I see the school and the houses where the kids are.
Places to park by the fac’tries and buildings.
Restaurants and bar for later in the evening.
Then we come to the farmlands, and the undeveloped areas.
And I have learned how these things work together.
I see the parkway that passes through them all.
And I have learned how to look at these things and I say,
I wouldn’t live there if you paid me.
I couldn’t live like that, no siree!
I couldn’t do the things the way those people do.
I couldn’t live there if you paid me to.
– David Byrne, The Big Country
It is 2049. These days, suburbia thrives, while the inner city is shunned by those who once flowed in and out on the tides of global commerce. Density gradients have changed: the countryside is now of higher perceived value than the centre – the poles of the magnet have been reversed and the tractor-city no longer exerts its pull. With the flight of its workers, city rents have collapsed, land values have plummeted and large-scale investment has shifted to the periphery. This has been seen before in post-war Europe, 1970’s New York, 1980’s Berlin, early 21st Century Detroit, now it has happened again in London.
This year the unit will research the potentials for a radical reprogramming of the heart of near-future London, focussing on adaptive reuse to reframe the character of the city, developing proposals for the reimagining of its existing extraordinarily rich and diverse building stock.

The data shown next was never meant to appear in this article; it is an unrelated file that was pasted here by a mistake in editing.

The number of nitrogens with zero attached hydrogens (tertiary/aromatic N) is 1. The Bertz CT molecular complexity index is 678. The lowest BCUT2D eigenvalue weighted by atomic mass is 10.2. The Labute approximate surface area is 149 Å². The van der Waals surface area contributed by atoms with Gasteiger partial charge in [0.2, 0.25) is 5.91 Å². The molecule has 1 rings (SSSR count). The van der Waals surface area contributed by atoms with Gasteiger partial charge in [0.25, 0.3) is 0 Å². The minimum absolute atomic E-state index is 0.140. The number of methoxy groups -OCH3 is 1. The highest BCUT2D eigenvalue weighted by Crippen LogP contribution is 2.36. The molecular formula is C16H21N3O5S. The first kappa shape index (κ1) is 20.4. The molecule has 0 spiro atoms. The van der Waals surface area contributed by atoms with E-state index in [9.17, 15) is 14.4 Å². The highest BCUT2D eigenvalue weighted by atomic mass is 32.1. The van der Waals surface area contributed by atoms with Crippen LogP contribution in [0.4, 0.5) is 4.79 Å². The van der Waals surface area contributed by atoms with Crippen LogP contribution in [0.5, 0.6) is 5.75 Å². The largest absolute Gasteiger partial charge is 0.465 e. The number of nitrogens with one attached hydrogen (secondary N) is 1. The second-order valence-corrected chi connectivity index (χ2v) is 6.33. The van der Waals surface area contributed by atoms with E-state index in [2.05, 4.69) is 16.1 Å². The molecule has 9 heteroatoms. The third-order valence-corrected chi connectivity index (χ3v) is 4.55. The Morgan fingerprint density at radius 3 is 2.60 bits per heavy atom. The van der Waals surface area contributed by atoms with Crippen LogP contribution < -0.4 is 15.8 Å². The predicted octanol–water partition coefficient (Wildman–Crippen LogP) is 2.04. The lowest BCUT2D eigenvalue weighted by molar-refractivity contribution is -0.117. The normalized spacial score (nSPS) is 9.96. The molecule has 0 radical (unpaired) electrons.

This social and environmental imperative will be played out against the pragmatics of the construction industry and will question the logics of the tabula rasa and the generic city implicit in the London Plan.
As a first step in our analysis we will consider the city as a Body without Organs as described by Artaud and developed by Deleuze and Guattari:
When you will have made him a body without organs, then you will have delivered him from all his automatic reactions and restored him to his true freedom.
“To Have Done with the Judgment of God.” – Antonin Artaud
This theoretical axis will be linked to the pragmatics of future development, which become very clear when seen outside of the rhetoric of the developer’s insistence on ever-increasing land values requiring ever increasing densities of accommodation. The reality is that construction is based on a wasteful economic model propped up by an inequitable taxation regime, which routinely involves tearing down existing structures, disposing of the resulting material and rebuilding from scratch. In the UK, more than 50,000 buildings are demolished every year. Of the 200 million tonnes of waste generated in Britain annually, 63 per cent is construction debris. Today The UK construction industry produces around 40 percent of the country’s total emissions. Worldwide it consumes 26 per cent of aluminium output, 50 per cent of steel production and 25 per cent of all plastics and unsurprisingly, almost all the planet’s cement. This is not a sustainable model. Over to you…